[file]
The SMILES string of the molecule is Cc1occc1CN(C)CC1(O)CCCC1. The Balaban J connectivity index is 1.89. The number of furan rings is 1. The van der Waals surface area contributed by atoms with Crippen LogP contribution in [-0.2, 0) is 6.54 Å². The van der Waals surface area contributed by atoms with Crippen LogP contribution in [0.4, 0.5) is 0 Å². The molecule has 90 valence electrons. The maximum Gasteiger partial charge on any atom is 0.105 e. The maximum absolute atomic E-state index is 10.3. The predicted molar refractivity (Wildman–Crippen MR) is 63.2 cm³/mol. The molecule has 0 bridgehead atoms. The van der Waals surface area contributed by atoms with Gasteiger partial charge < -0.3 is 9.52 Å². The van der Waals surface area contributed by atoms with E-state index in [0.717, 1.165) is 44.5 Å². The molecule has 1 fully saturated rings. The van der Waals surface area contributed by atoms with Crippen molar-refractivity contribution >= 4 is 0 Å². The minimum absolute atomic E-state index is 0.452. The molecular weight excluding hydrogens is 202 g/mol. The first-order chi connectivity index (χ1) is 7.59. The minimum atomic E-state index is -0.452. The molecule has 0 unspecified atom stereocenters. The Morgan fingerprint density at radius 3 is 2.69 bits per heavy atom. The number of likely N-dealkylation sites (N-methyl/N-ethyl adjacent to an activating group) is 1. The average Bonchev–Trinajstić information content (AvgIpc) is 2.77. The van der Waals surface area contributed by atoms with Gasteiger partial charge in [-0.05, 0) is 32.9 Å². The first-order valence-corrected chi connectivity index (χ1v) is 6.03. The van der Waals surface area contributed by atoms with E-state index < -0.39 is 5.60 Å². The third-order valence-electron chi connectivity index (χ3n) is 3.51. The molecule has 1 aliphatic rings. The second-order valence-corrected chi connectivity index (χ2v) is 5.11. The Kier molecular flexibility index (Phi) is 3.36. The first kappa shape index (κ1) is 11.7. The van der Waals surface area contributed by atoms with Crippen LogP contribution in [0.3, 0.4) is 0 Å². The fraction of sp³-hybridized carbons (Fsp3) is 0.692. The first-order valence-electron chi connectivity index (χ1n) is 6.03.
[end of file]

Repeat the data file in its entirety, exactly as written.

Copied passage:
The SMILES string of the molecule is Cc1occc1CN(C)CC1(O)CCCC1. The Balaban J connectivity index is 1.89. The number of furan rings is 1. The van der Waals surface area contributed by atoms with Crippen LogP contribution in [-0.2, 0) is 6.54 Å². The van der Waals surface area contributed by atoms with Crippen LogP contribution in [0.4, 0.5) is 0 Å². The molecule has 90 valence electrons. The maximum Gasteiger partial charge on any atom is 0.105 e. The maximum absolute atomic E-state index is 10.3. The predicted molar refractivity (Wildman–Crippen MR) is 63.2 cm³/mol. The molecule has 0 bridgehead atoms. The van der Waals surface area contributed by atoms with Gasteiger partial charge < -0.3 is 9.52 Å². The van der Waals surface area contributed by atoms with E-state index in [0.717, 1.165) is 44.5 Å². The molecule has 1 fully saturated rings. The van der Waals surface area contributed by atoms with Crippen molar-refractivity contribution >= 4 is 0 Å². The minimum absolute atomic E-state index is 0.452. The molecular weight excluding hydrogens is 202 g/mol. The first-order chi connectivity index (χ1) is 7.59. The minimum atomic E-state index is -0.452. The molecule has 0 unspecified atom stereocenters. The Morgan fingerprint density at radius 3 is 2.69 bits per heavy atom. The number of likely N-dealkylation sites (N-methyl/N-ethyl adjacent to an activating group) is 1. The average Bonchev–Trinajstić information content (AvgIpc) is 2.77. The van der Waals surface area contributed by atoms with Gasteiger partial charge in [-0.05, 0) is 32.9 Å². The first-order valence-corrected chi connectivity index (χ1v) is 6.03. The van der Waals surface area contributed by atoms with E-state index < -0.39 is 5.60 Å². The third-order valence-electron chi connectivity index (χ3n) is 3.51. The molecule has 1 aliphatic rings. The second-order valence-corrected chi connectivity index (χ2v) is 5.11. The Kier molecular flexibility index (Phi) is 3.36. The first kappa shape index (κ1) is 11.7. The van der Waals surface area contributed by atoms with Crippen LogP contribution in [0.3, 0.4) is 0 Å². The fraction of sp³-hybridized carbons (Fsp3) is 0.692. The first-order valence-electron chi connectivity index (χ1n) is 6.03.